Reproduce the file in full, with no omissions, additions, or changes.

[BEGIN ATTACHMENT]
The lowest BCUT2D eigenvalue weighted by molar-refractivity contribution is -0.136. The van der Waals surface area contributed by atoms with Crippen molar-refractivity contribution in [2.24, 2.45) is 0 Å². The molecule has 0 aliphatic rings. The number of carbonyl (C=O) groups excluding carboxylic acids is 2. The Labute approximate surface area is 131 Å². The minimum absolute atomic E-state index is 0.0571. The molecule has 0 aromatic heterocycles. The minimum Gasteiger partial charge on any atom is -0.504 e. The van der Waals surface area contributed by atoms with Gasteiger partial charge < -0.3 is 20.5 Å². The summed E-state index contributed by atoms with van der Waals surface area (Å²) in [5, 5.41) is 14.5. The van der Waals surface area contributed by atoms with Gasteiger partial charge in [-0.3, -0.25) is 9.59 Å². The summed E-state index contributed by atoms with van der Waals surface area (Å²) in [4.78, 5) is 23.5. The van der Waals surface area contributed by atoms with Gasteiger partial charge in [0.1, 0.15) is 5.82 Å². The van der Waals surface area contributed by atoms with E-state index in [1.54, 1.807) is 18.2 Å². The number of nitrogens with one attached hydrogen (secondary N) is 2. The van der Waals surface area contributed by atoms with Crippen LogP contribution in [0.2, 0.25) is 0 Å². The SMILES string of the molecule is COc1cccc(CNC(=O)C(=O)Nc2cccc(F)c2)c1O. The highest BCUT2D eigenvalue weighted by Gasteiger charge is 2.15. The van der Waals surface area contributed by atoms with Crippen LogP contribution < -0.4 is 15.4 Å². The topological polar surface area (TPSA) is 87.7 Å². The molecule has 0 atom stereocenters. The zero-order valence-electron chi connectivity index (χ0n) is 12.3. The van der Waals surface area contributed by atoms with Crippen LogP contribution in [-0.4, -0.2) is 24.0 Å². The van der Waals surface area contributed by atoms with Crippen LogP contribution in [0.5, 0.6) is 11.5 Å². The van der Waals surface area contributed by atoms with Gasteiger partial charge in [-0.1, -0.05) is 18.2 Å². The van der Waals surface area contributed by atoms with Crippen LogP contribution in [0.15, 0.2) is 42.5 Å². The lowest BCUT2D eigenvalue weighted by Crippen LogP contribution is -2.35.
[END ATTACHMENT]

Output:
The lowest BCUT2D eigenvalue weighted by molar-refractivity contribution is -0.136. The van der Waals surface area contributed by atoms with Crippen molar-refractivity contribution in [2.24, 2.45) is 0 Å². The molecule has 0 aliphatic rings. The number of carbonyl (C=O) groups excluding carboxylic acids is 2. The Labute approximate surface area is 131 Å². The minimum absolute atomic E-state index is 0.0571. The molecule has 0 aromatic heterocycles. The minimum Gasteiger partial charge on any atom is -0.504 e. The van der Waals surface area contributed by atoms with Gasteiger partial charge < -0.3 is 20.5 Å². The summed E-state index contributed by atoms with van der Waals surface area (Å²) in [5, 5.41) is 14.5. The van der Waals surface area contributed by atoms with Gasteiger partial charge in [-0.3, -0.25) is 9.59 Å². The summed E-state index contributed by atoms with van der Waals surface area (Å²) in [4.78, 5) is 23.5. The van der Waals surface area contributed by atoms with Gasteiger partial charge in [0.1, 0.15) is 5.82 Å². The van der Waals surface area contributed by atoms with E-state index in [1.54, 1.807) is 18.2 Å². The number of nitrogens with one attached hydrogen (secondary N) is 2. The van der Waals surface area contributed by atoms with Crippen LogP contribution in [0.2, 0.25) is 0 Å². The SMILES string of the molecule is COc1cccc(CNC(=O)C(=O)Nc2cccc(F)c2)c1O. The highest BCUT2D eigenvalue weighted by Gasteiger charge is 2.15. The van der Waals surface area contributed by atoms with Crippen LogP contribution < -0.4 is 15.4 Å². The topological polar surface area (TPSA) is 87.7 Å². The molecule has 0 atom stereocenters. The zero-order valence-electron chi connectivity index (χ0n) is 12.3. The van der Waals surface area contributed by atoms with Crippen LogP contribution in [-0.4, -0.2) is 24.0 Å². The van der Waals surface area contributed by atoms with Crippen LogP contribution in [0.5, 0.6) is 11.5 Å². The van der Waals surface area contributed by atoms with Gasteiger partial charge in [-0.1, -0.05) is 18.2 Å². The van der Waals surface area contributed by atoms with Crippen LogP contribution in [0.15, 0.2) is 42.5 Å². The lowest BCUT2D eigenvalue weighted by Crippen LogP contribution is -2.35.